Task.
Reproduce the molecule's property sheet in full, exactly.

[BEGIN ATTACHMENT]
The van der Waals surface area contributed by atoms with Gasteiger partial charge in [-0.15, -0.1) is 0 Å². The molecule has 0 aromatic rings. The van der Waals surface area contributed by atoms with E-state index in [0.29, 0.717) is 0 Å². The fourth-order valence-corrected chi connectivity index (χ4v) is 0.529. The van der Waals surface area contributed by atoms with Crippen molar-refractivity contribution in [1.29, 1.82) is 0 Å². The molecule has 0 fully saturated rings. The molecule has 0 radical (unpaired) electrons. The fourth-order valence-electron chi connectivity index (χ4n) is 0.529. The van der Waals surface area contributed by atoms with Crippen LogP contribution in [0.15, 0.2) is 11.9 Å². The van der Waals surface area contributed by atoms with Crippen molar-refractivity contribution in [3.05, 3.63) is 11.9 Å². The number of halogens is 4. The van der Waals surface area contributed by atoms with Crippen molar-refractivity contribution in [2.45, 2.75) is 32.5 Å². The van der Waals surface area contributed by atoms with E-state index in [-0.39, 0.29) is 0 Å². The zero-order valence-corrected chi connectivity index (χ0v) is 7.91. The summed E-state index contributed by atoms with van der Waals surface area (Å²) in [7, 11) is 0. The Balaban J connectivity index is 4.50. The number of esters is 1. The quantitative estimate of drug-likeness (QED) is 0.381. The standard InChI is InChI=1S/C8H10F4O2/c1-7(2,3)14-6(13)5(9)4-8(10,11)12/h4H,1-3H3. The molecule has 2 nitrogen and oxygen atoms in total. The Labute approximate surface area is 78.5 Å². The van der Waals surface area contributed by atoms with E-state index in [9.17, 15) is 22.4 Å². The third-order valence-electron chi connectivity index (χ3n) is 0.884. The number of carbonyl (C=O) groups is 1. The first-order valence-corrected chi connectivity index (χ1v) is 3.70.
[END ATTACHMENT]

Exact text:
The van der Waals surface area contributed by atoms with Gasteiger partial charge in [-0.15, -0.1) is 0 Å². The molecule has 0 aromatic rings. The van der Waals surface area contributed by atoms with E-state index in [0.29, 0.717) is 0 Å². The fourth-order valence-corrected chi connectivity index (χ4v) is 0.529. The van der Waals surface area contributed by atoms with Crippen molar-refractivity contribution in [1.29, 1.82) is 0 Å². The molecule has 0 fully saturated rings. The molecule has 0 radical (unpaired) electrons. The fourth-order valence-electron chi connectivity index (χ4n) is 0.529. The van der Waals surface area contributed by atoms with Crippen LogP contribution in [0.15, 0.2) is 11.9 Å². The van der Waals surface area contributed by atoms with Crippen molar-refractivity contribution in [3.05, 3.63) is 11.9 Å². The number of halogens is 4. The van der Waals surface area contributed by atoms with Crippen molar-refractivity contribution in [2.45, 2.75) is 32.5 Å². The van der Waals surface area contributed by atoms with E-state index in [-0.39, 0.29) is 0 Å². The zero-order valence-corrected chi connectivity index (χ0v) is 7.91. The summed E-state index contributed by atoms with van der Waals surface area (Å²) in [7, 11) is 0. The Balaban J connectivity index is 4.50. The number of esters is 1. The quantitative estimate of drug-likeness (QED) is 0.381. The standard InChI is InChI=1S/C8H10F4O2/c1-7(2,3)14-6(13)5(9)4-8(10,11)12/h4H,1-3H3. The molecule has 2 nitrogen and oxygen atoms in total. The Labute approximate surface area is 78.5 Å². The van der Waals surface area contributed by atoms with E-state index in [9.17, 15) is 22.4 Å². The third-order valence-electron chi connectivity index (χ3n) is 0.884. The number of carbonyl (C=O) groups is 1. The first-order valence-corrected chi connectivity index (χ1v) is 3.70.